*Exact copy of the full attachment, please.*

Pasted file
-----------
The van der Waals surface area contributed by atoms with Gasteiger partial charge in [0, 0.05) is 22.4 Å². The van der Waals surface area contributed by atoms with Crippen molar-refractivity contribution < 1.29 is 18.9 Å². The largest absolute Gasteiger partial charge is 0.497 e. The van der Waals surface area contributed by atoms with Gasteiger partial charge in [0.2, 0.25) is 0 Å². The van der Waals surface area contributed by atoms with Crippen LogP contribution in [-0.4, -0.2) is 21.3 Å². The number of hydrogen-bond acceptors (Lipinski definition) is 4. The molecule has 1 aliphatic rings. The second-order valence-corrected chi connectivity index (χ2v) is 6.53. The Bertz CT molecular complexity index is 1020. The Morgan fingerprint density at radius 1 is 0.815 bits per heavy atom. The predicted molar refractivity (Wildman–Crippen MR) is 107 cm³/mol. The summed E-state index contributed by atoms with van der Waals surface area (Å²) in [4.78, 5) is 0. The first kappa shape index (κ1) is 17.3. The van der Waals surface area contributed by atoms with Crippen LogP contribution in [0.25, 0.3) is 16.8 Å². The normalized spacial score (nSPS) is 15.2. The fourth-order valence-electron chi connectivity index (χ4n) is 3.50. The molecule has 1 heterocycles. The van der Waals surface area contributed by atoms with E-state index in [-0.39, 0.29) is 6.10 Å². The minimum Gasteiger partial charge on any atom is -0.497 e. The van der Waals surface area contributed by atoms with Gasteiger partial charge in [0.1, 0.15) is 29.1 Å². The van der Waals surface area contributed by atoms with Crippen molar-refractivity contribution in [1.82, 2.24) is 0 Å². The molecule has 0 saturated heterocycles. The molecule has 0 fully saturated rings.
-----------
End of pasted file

The van der Waals surface area contributed by atoms with Gasteiger partial charge in [0, 0.05) is 22.4 Å². The van der Waals surface area contributed by atoms with Crippen molar-refractivity contribution < 1.29 is 18.9 Å². The largest absolute Gasteiger partial charge is 0.497 e. The van der Waals surface area contributed by atoms with Gasteiger partial charge in [0.2, 0.25) is 0 Å². The van der Waals surface area contributed by atoms with Crippen LogP contribution in [-0.4, -0.2) is 21.3 Å². The number of hydrogen-bond acceptors (Lipinski definition) is 4. The molecule has 1 aliphatic rings. The second-order valence-corrected chi connectivity index (χ2v) is 6.53. The Bertz CT molecular complexity index is 1020. The Morgan fingerprint density at radius 1 is 0.815 bits per heavy atom. The predicted molar refractivity (Wildman–Crippen MR) is 107 cm³/mol. The summed E-state index contributed by atoms with van der Waals surface area (Å²) in [4.78, 5) is 0. The first kappa shape index (κ1) is 17.3. The van der Waals surface area contributed by atoms with Crippen LogP contribution in [0.25, 0.3) is 16.8 Å². The normalized spacial score (nSPS) is 15.2. The fourth-order valence-electron chi connectivity index (χ4n) is 3.50. The molecule has 1 heterocycles. The van der Waals surface area contributed by atoms with E-state index in [-0.39, 0.29) is 6.10 Å². The minimum Gasteiger partial charge on any atom is -0.497 e. The van der Waals surface area contributed by atoms with Gasteiger partial charge in [0.1, 0.15) is 29.1 Å². The van der Waals surface area contributed by atoms with Crippen molar-refractivity contribution in [1.82, 2.24) is 0 Å². The molecule has 0 saturated heterocycles. The molecule has 0 fully saturated rings.